Small business owners and their employees should be especially mindful. A small business owner whose annual income has historically been under $400,000 but realizes a large capital gain from the sale of their business, a piece of real estate or an appreciated investment in a year in which these provisions apply could see a drastic increase in taxes. In such a scenario, the elimination of the capital gains tax rate and the expansion of the net investment income tax could result in a combined federal tax rate of 43.4% as opposed to 20%.

Business strategy decisions could also be impacted. For example, a small business owner wants to expand its manufacturing capacity by selling its old plant for a $2 million gain with the intention of reinvesting all of the proceeds into a new larger modern plant. That new plant would make the business more profitable, in turn allowing the employer to hire more workers, pay higher wages and better benefits, and ensure the business remains stable and competitive. The elimination of the like-kind exchange provisions and the increased tax on the one-time gain, which could be almost $900,000 approaching half the gain, could reduce capital available for reinvestment and ultimately limit expansion plans.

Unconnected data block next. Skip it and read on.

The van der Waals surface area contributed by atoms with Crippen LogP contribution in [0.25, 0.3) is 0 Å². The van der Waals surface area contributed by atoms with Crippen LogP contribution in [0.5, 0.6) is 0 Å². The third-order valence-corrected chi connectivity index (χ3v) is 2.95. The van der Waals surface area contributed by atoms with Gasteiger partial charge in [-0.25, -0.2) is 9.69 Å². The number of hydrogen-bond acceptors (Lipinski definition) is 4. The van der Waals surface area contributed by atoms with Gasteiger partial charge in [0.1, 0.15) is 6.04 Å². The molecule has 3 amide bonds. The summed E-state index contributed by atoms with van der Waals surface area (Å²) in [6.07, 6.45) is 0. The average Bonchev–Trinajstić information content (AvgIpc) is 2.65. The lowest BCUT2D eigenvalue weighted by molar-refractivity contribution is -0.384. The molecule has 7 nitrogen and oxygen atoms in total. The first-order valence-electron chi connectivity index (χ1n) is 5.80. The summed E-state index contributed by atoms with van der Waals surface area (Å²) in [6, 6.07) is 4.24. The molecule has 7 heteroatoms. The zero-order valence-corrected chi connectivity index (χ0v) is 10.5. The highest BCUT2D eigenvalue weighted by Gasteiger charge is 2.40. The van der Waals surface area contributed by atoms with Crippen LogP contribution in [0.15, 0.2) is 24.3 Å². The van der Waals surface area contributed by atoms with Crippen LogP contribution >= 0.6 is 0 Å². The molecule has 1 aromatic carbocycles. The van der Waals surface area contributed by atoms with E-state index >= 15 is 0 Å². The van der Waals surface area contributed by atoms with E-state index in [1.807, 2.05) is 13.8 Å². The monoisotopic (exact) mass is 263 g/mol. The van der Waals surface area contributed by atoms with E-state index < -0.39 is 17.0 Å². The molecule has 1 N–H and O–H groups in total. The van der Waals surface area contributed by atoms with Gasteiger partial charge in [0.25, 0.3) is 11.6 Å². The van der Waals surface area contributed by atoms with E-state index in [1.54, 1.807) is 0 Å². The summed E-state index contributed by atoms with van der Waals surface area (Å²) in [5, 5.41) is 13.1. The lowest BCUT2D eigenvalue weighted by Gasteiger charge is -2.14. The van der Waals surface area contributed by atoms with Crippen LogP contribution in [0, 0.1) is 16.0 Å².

For now, taxpayers and their professionals should begin considering when these changes would potentially become effective and what their impact may be — as there is talk of making many of the changes effective beginning with the 2021 tax year, even if a bill is not passed until the fall of 2021.

Contact Robert Venables at rvenables@cohencpa.com or a member of your service team to discuss this topic further.

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Cohen & Company is not rendering legal, accounting or other professional advice. Information contained in this post is considered accurate as of the date of publishing. Any action taken based on information in this blog should be taken only after a detailed review of the specific facts, circumstances and current law.